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Lynn C. Smitherman; William Christopher Golden; Jennifer R. Walton
Health disparities are defined as differences among specific populations in the ability to achieve full health potential (as measured by differences in incidence, prevalence, mortality, burden of disease, and other adverse health conditions). Among children, multiple factors contribute to these disparities, including economic stability, and access to health care. According to the Annie E. Casey Foundation, before the current pandemic, 12 million children in the United States were living in poverty in 2019, including one-third of African American and Native American children and 25% of Latinx children.8 During the same period, of the 4.4 million children without health insurance, 14% were Native American, 9% were of Hispanic descent, and 18% were immigrants. At present, owing to the impact of the pandemic on job security, more than 50% of African American, Latinx, and multiethnic adults are now without medical insurance, directly affecting the health security of their children.8 With the onset of the pandemic and the social and political upheaval felt by many disenfranchised communities, these well-documented disparities (and the importance of addressing them) have again been brought to the attention of the medical community. This overview will examine the effects of these health disparities in various populations of children in this country. We will first examine the historical context of health disparities, how they developed, and why they still exist. We will then examine how specifically the COVID-19 pandemic impacted these disparities among children and adolescents, both directly and indirectly. Finally, we hope to provide some recommendations to reduce these disparities.
Sheryll Dimanlig-Cruz; Arum Han; Samantha Lancione (et al.)
Nicole Zviedrite; Jeffrey D. Hodis; Ferdous Jahan (et al.)
Krushna Chandra Sahoo; Sapna Negi; Kripalini Patel (et al.)
Sarah Parry DClinPsy; Tracey Williams; Jeremy Oldfield
Eleanor Holding; Hannah Fairbrother; Naomi Griffin (et al.)
Gülhan Karakaya Molla; Özlem Ünal Uzun; Nevra Koç (et al.)
The aim of this study was to evaluate the nutritional status, the nutritional effect on the risk of infection and the severity of the disease, and the contribution of nutrition to the course of the infection in pediatric patients diagnosed with coronavirus disease who required additional nutritional support after hospitalization. The body weight, height, body mass index, upper arm circumference, and triceps skinfold thickness of 49 patients aged 1 month to 18 years and diagnosed with Covid-19 and then hospitalized at the Ankara City Hospital, Pediatric Health and Diseases Hospital, Pediatric Infection ward between 15 May and 15 June 2020 were measured. Total protein, albumin, prealbumin, selenium, zinc, ferritin, folate, and selenium, C, D, E, and B12 levels were studied from blood drawn simultaneously from the patients.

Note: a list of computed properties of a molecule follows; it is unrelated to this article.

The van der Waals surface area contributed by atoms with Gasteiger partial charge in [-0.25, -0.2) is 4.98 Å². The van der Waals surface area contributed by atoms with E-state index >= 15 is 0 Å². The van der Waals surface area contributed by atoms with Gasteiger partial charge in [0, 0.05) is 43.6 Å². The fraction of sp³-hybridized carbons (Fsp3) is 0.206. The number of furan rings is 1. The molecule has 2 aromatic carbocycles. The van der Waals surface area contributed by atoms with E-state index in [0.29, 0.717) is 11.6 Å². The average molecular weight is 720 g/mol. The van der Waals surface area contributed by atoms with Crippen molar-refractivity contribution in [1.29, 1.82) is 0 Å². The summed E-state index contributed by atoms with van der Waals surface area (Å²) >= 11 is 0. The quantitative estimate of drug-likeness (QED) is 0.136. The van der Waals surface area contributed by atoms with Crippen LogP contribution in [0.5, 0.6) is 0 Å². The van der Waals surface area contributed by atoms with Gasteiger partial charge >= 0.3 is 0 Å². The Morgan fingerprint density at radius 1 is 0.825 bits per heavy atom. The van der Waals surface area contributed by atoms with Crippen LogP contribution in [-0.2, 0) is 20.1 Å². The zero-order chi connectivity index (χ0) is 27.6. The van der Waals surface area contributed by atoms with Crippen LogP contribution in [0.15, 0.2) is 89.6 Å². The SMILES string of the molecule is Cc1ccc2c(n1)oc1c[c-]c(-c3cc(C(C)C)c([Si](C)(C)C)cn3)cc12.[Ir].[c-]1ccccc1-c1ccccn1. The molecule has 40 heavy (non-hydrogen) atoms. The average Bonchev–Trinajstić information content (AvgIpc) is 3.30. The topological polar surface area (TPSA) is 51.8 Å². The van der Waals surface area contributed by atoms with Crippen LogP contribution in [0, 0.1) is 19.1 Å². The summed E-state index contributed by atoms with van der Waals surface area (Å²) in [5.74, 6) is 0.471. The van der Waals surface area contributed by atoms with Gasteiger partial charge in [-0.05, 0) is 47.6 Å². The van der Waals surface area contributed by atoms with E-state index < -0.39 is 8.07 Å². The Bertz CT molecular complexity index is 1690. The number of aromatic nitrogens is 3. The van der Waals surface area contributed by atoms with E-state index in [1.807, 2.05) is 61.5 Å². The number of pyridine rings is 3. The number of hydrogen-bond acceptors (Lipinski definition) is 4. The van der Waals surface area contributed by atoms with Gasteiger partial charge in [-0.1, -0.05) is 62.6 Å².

Karl Blanchet; Ala Alwan; Caroline Antoine (et al.)
In health outcomes terms, the poorest countries stand to lose the most from these disruptions. In this paper, we make the case for a rational approach to public sector health spending and decision making during and in the early recovery phase of the COVID-19 pandemic. Based on ethics and equity principles, it is crucial to ensure that patients not infected by COVID-19 continue to get access to healthcare and that the services they need continue to be resourced. We present a list of 120 essential non-COVID-19 health interventions that were adapted from the model health benefit packages developed by the Disease Control Priorities project.
This commentary aims to examine the crucial role of dissemination and implementation (D&I) science—the study of methods to promote adoption and integration of evidence-based
research in real-world policy or practice—to improve public
health post–COVID-19. D&I science was created for this very situation, in which scientific knowledge is greatly needed but only if it holds practical relevance for the policy, environmental, and organizational systems that advance health. The paper discusses the application of D&I science to rapid evaluations of federal child nutrition assistance programs deployed during the COVID-19 pandemic.
Chikako Honda; Kyoko Yoshioka‐Maeda; Riho Iwasaki‐Motegi (et al.)
UNICEF Innocenti's Children and COVID-19 Library is a database collecting research from around the world on COVID-19 and its impacts on children and adolescents.
Read the latest quarterly digest on violence against children and women during COVID-19.
The first digest covers children and youth mental health under COVID-19.
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COVID-19 & Children: Rapid Research Response